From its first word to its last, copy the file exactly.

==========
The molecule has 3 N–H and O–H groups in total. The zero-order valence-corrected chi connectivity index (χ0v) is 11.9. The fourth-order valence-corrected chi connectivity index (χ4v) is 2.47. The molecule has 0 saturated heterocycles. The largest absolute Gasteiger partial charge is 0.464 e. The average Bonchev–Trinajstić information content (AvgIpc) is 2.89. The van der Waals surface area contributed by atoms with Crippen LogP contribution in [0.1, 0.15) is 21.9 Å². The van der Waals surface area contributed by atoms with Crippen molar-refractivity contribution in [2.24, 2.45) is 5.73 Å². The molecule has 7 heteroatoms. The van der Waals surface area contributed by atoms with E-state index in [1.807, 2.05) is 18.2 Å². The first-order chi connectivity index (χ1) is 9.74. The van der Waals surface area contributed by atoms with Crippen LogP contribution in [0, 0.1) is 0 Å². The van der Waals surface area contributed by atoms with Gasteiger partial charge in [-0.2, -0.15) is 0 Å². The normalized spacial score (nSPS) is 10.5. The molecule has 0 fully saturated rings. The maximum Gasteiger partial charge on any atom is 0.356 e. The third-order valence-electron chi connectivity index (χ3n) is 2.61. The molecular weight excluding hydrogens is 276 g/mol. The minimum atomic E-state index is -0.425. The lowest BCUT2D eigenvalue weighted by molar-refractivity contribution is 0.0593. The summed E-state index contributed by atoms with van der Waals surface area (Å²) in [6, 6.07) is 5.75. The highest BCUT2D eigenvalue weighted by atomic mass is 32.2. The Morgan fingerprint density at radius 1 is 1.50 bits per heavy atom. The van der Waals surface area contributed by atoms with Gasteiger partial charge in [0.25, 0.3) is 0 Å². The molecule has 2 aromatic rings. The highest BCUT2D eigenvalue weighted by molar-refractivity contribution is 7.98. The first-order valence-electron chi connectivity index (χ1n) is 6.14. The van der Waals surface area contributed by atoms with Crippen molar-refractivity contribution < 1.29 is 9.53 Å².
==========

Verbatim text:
The molecule has 3 N–H and O–H groups in total. The zero-order valence-corrected chi connectivity index (χ0v) is 11.9. The fourth-order valence-corrected chi connectivity index (χ4v) is 2.47. The molecule has 0 saturated heterocycles. The largest absolute Gasteiger partial charge is 0.464 e. The average Bonchev–Trinajstić information content (AvgIpc) is 2.89. The van der Waals surface area contributed by atoms with Crippen LogP contribution in [0.1, 0.15) is 21.9 Å². The van der Waals surface area contributed by atoms with Crippen molar-refractivity contribution in [2.24, 2.45) is 5.73 Å². The molecule has 7 heteroatoms. The van der Waals surface area contributed by atoms with E-state index in [1.807, 2.05) is 18.2 Å². The first-order chi connectivity index (χ1) is 9.74. The van der Waals surface area contributed by atoms with Crippen LogP contribution in [0, 0.1) is 0 Å². The van der Waals surface area contributed by atoms with Gasteiger partial charge in [-0.2, -0.15) is 0 Å². The normalized spacial score (nSPS) is 10.5. The molecule has 0 fully saturated rings. The maximum Gasteiger partial charge on any atom is 0.356 e. The third-order valence-electron chi connectivity index (χ3n) is 2.61. The molecular weight excluding hydrogens is 276 g/mol. The minimum atomic E-state index is -0.425. The lowest BCUT2D eigenvalue weighted by molar-refractivity contribution is 0.0593. The summed E-state index contributed by atoms with van der Waals surface area (Å²) in [6, 6.07) is 5.75. The highest BCUT2D eigenvalue weighted by atomic mass is 32.2. The Morgan fingerprint density at radius 1 is 1.50 bits per heavy atom. The van der Waals surface area contributed by atoms with Gasteiger partial charge in [0.25, 0.3) is 0 Å². The molecule has 2 aromatic rings. The highest BCUT2D eigenvalue weighted by molar-refractivity contribution is 7.98. The first-order valence-electron chi connectivity index (χ1n) is 6.14. The van der Waals surface area contributed by atoms with Crippen molar-refractivity contribution < 1.29 is 9.53 Å².